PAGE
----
Mauritian authorities arrested Tuesday the Indian captain of a Japanese-owned ship that ran aground off the island nation’s coast, spewing tonnes of oil into pristine waters, police said.
“We arrested the captain and his second-in-command today,” said spokesman Inspector Shiva Coothen. “They were taken to court on a provisionary charge. The investigation continues from tomorrow with the interrogation of other crew members.”
Sunil Kumar Nandeshwar, an Indian citizen, and his deputy, who is from Sri Lanka, were charged under the piracy and maritime violence act, and are set to reappear in court next Tuesday.
The MV Wakashio ran aground on a coral reef on July 25 and began oozing oil more than a week later, spilling more than 1,000 tons into powder-blue waters.
Authorities have yet to confirm why the ship, which was making its way from Singapore to Brazil, had come so close to the island.
Including the captain, the multinational crew was comprised of three Indians, one Sri Lankan and 16 Filipinos, who were recruited to navigate the ship by its owner Nagashiki Shipping Co., based in Okayama Prefecture. All evacuated safely and were unharmed.
According to local media reports, several members of the crew said the vessel had navigated closer to the island in order to use a wireless internet signal before the grounding occurred. Police are currently investigating the claim.
The Mauritius coastguard had repeatedly tried to reach the ship to warn that its course was dangerous but had received no reply, according to a maritime official with knowledge of the incident who asked not to be named.
“The route set five days before the crash was wrong and the boat navigation system should have signaled that to the crew, and it seems the crew ignored it,” the official said. “The boat did also fail to send out an SOS (when it ran aground), and did not respond to attempts by the coastguard to get in touch.”
The official confirmed that the crew had been questioned about reports they were having a birthday party on board, but said it was not clear yet if the party had been held at the same time that the ship ran aground or earlier in the day.
He also denied media reports that the ship had sailed close to land to use a wireless internet signal, saying that looking for a phone signal would not have required sailing so close to land.
A national television network reported that the captain told the court the ship was sailing near the coastline to get a phone signal, something he had done before when sailing through those waters.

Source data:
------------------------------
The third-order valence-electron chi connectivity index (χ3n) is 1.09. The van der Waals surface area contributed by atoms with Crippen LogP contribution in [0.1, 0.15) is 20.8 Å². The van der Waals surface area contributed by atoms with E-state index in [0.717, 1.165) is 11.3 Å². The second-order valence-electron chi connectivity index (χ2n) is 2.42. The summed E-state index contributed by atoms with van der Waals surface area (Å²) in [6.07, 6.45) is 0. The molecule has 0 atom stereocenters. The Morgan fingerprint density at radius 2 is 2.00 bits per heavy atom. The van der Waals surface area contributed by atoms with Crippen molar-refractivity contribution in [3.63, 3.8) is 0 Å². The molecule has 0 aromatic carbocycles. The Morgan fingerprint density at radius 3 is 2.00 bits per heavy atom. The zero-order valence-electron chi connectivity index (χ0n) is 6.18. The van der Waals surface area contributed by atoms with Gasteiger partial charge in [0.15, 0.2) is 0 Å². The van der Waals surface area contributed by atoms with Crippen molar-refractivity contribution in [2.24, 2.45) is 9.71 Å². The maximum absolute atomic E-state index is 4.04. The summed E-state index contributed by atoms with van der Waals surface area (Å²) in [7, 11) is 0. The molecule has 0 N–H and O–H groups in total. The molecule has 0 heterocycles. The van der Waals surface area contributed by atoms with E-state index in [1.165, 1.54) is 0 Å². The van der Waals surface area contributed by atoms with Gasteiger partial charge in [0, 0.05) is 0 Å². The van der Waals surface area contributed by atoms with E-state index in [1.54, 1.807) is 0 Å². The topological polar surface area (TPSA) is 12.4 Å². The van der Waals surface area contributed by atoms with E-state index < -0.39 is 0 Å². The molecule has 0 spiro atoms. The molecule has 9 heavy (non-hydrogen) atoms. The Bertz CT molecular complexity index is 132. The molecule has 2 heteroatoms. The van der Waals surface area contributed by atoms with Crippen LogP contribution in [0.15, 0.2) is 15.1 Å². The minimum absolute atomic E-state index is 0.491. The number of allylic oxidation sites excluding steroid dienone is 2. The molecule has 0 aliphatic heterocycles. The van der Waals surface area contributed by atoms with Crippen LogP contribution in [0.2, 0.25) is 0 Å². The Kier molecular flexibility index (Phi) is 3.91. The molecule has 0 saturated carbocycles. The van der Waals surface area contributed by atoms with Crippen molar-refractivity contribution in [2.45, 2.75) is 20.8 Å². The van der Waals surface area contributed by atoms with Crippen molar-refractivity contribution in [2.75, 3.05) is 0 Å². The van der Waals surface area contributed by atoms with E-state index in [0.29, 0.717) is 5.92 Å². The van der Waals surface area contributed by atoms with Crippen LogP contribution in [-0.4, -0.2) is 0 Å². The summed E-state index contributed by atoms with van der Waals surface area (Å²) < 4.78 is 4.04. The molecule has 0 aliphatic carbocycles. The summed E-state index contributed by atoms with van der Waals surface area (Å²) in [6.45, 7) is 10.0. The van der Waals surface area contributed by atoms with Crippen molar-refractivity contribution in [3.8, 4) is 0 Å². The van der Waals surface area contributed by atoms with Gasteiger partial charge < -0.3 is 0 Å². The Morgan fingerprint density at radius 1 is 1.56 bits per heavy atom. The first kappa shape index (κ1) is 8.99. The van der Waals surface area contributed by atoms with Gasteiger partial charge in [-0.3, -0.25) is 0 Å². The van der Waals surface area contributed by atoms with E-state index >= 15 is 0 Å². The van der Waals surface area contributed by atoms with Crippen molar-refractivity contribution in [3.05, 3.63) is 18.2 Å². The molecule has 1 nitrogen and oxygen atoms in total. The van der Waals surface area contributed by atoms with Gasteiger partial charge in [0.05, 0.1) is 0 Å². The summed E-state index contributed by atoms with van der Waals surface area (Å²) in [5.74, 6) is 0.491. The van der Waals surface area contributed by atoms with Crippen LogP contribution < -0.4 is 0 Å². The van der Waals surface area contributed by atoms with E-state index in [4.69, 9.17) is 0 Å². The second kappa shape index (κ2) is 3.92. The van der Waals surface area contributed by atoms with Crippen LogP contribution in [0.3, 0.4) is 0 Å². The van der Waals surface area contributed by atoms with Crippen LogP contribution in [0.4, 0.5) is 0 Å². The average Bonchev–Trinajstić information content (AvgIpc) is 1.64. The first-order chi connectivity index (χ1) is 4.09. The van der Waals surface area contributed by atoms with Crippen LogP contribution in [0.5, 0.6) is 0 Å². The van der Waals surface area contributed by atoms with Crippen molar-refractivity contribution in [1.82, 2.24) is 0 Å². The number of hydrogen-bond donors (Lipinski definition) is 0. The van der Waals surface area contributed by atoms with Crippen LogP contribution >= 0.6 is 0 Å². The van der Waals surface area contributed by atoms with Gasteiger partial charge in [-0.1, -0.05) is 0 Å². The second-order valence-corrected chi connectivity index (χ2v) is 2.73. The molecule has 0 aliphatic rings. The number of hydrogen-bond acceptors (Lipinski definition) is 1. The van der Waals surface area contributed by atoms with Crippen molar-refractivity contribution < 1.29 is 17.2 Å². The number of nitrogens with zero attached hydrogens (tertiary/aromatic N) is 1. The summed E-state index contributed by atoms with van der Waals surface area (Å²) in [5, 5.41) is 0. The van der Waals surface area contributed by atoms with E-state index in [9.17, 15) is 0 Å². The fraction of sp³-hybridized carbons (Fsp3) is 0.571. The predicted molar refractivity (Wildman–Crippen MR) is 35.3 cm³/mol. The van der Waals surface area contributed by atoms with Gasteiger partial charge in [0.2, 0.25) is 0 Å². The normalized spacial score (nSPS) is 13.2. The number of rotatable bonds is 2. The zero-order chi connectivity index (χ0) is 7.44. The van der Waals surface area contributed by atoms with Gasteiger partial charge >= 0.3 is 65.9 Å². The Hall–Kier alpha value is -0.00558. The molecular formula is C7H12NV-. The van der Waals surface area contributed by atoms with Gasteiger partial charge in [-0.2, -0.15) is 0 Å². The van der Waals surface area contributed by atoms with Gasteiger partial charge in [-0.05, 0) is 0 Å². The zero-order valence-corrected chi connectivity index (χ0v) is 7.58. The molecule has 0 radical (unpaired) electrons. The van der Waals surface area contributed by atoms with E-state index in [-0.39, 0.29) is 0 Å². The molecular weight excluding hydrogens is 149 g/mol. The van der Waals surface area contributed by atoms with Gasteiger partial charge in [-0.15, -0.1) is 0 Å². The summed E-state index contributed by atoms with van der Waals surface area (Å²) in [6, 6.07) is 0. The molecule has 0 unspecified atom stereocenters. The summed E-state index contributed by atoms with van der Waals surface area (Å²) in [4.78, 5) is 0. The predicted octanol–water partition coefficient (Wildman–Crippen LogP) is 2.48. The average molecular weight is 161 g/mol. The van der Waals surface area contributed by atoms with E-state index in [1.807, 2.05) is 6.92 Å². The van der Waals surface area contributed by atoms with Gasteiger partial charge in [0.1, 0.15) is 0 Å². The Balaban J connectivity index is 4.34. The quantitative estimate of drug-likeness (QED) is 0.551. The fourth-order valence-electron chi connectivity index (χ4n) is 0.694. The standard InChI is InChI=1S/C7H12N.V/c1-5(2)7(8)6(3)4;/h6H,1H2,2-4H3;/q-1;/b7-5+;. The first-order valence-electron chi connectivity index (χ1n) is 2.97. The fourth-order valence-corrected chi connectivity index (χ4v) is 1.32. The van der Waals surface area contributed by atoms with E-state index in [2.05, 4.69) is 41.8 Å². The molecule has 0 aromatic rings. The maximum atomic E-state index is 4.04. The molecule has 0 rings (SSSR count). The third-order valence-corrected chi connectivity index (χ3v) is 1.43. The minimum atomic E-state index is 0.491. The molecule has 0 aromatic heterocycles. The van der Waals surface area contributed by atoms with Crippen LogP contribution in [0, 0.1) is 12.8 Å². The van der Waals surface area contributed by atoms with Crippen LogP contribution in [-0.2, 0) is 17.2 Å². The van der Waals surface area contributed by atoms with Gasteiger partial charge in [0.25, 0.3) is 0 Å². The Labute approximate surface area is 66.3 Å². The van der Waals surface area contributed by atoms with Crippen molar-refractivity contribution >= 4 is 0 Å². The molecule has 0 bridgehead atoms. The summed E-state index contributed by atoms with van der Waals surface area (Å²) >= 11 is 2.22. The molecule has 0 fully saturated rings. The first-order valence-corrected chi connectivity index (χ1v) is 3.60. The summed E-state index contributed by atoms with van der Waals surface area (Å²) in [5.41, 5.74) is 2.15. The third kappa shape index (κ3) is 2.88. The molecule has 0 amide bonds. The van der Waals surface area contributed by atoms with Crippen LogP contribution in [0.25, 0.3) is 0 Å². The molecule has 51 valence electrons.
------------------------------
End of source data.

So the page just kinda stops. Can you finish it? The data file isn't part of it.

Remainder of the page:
He was not in charge of the ship at the time, he said, and the ship was not on autopilot and there was bad weather, according to the report.
The official noted that it was the second accident in the area in four years, and said the government might establish a signal station nearby to try to ward off future disasters.
The Mauritius government said last week that it would seek compensation from the owner of the Japanese freighter over the oil leakage.
Nagashiki Shipping has said it will deal with the issue of compensation “in good faith.”
The Panama-flagged bulk carrier MV Wakashio, operated by Mitsui O.S.K. Lines Ltd., was carrying a total of some 3,800 tons of fuel oil when it ran aground near Pointe d’Esny, an area designated as a wetland of international importance under the Ramsar Convention.
Scientists say the full impact of the spill is still unfolding but that the damage could affect Mauritius and its tourism-dependent economy for decades. Removing the ship is likely to take months.
A Japanese disaster relief team helping to clean up the devastating oil spill is focusing on mangroves, beaches and wetlands after most of the oil at sea was collected, it said Tuesday.
“As most of the spilled oil at sea has been collected, we are moving into a next stage, with the focus on cleaning up the seaside and minimizing the environmental impact,” Keiji Takechi, deputy team leader, told an online news conference from Mahebourg, Mauritius.
“Environmental experts who can give advice and instruction are needed now.”
Japan sent six officials, mainly oil spill experts, to Mauritius last week and plans to send another team of environment ministry officials and specialists this week.
Team leader Junji Gomakubo said the focus was not only on the immediate impact.
“We also need to think about plans to restore the environment in the long run, like in a 10-, 20-, 30-year span,” he said.(The Japan Times)